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Gay Games profile: Julio Aponte, swimming

One in a series of first-person articles from athletes competing in the 2010 Gay Games in Cologne.

Julio Aponte
Cleveland

I was born in Colombia in 1945, but in 1949, political violence displaced my family to the capital, Bogota. I was raised in a Catholic homophobic country and felt guilty about being different. I did not understand my feelings for other boys, but I know now that I was attracted to the same sex at age 5.
At age 7, I saw the ocean for the first time. Water attracted me and I learned to swim. I swam with my sister and my brothers during vacations only. There were only two or three pools in Bogota and they were not accessible. There were no school programs and I did not learn the proper strokes until I joined Masters in 1983. I felt intimidated by experienced swimmers and it took a while to compete. I got a ribbon for third place in the 500 yards freestyle and I was hooked.

I was attracted to open water and did the swimming parts of triathlons. Later, I did triathlons and we founded the Lake Erie Nadadores in Ohio. We have been training in Lake Erie and swimming open water events nationally and internationally and helping with an open water competition in Cleveland for over 20 years. At the same time, I was coming out of the closet.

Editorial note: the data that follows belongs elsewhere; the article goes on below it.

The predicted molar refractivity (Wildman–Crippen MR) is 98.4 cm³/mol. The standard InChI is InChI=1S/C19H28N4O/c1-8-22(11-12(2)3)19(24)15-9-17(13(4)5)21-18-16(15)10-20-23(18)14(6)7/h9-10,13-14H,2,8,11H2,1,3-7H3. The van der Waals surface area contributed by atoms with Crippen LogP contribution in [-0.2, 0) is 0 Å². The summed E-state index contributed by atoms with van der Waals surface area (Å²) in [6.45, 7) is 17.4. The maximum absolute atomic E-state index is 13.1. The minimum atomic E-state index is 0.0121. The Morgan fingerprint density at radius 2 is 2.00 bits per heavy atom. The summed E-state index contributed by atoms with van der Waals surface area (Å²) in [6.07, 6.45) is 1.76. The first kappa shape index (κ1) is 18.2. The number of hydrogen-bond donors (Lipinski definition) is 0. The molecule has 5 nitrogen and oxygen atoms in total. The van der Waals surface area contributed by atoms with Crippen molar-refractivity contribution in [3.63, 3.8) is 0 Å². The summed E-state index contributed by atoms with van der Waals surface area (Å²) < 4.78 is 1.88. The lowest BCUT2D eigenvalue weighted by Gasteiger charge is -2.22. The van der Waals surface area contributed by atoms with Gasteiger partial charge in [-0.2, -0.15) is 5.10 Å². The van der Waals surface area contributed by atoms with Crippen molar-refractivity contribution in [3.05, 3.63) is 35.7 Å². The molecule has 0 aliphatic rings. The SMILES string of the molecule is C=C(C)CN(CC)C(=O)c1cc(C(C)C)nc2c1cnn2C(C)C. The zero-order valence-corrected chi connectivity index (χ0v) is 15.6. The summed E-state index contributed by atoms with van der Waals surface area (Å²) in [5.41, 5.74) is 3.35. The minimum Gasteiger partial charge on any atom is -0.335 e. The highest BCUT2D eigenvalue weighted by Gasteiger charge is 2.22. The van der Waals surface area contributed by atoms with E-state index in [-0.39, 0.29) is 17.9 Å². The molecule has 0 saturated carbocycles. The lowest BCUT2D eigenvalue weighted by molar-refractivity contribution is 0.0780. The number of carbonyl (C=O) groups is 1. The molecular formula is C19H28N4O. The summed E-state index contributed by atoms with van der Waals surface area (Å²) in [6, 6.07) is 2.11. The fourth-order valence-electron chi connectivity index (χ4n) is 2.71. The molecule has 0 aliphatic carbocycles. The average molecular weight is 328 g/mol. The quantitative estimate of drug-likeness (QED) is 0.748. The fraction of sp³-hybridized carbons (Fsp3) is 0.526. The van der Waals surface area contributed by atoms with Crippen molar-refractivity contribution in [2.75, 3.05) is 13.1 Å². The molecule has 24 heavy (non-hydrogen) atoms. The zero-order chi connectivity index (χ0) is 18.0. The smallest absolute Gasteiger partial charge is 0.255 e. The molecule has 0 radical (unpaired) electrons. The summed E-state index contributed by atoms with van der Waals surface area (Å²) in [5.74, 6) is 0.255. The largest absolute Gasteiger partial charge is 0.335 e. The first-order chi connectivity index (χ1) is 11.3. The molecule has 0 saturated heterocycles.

I competed in IGLA world championships for the first time in Toronto in 2001. In Fort Lauderdale, in 2003, I won a medal in the first IGLA open water competition. IGLA open water was canceled in Atlanta, Washington DC and Paris, but I got medals each time I competed.

I went to Gay Games in Chicago in 2006 and won medals in the open water and in pool competitions. I participated in the Outgames in Montreal in 2006 and Copenhagen in 2009. One of my teammates says that I am a “medal whore” and that I will do anything for a medal.

Our team contingency will be small in Cologne. Ohio Splash is smaller this year, but we expect to do relays, to win more medals. I am in a new age group, 65-69, and cynical critics will say that there is less competition. Like in the Olympics, I compete against the ones that show up.

I have been a physician for 42 years and balance work, family and training the best way I can. My body and my mind feel best in the water. I started several programs for swimming and water exercises for patients with arthritis. My daughters and granddaughters love to swim. My daughters have participated in open water competitions.

This article was written by the athlete and sent to Outsports by Gay Games 2010. If you want to tell your story, send us an article and photo to: mail@outsports.com.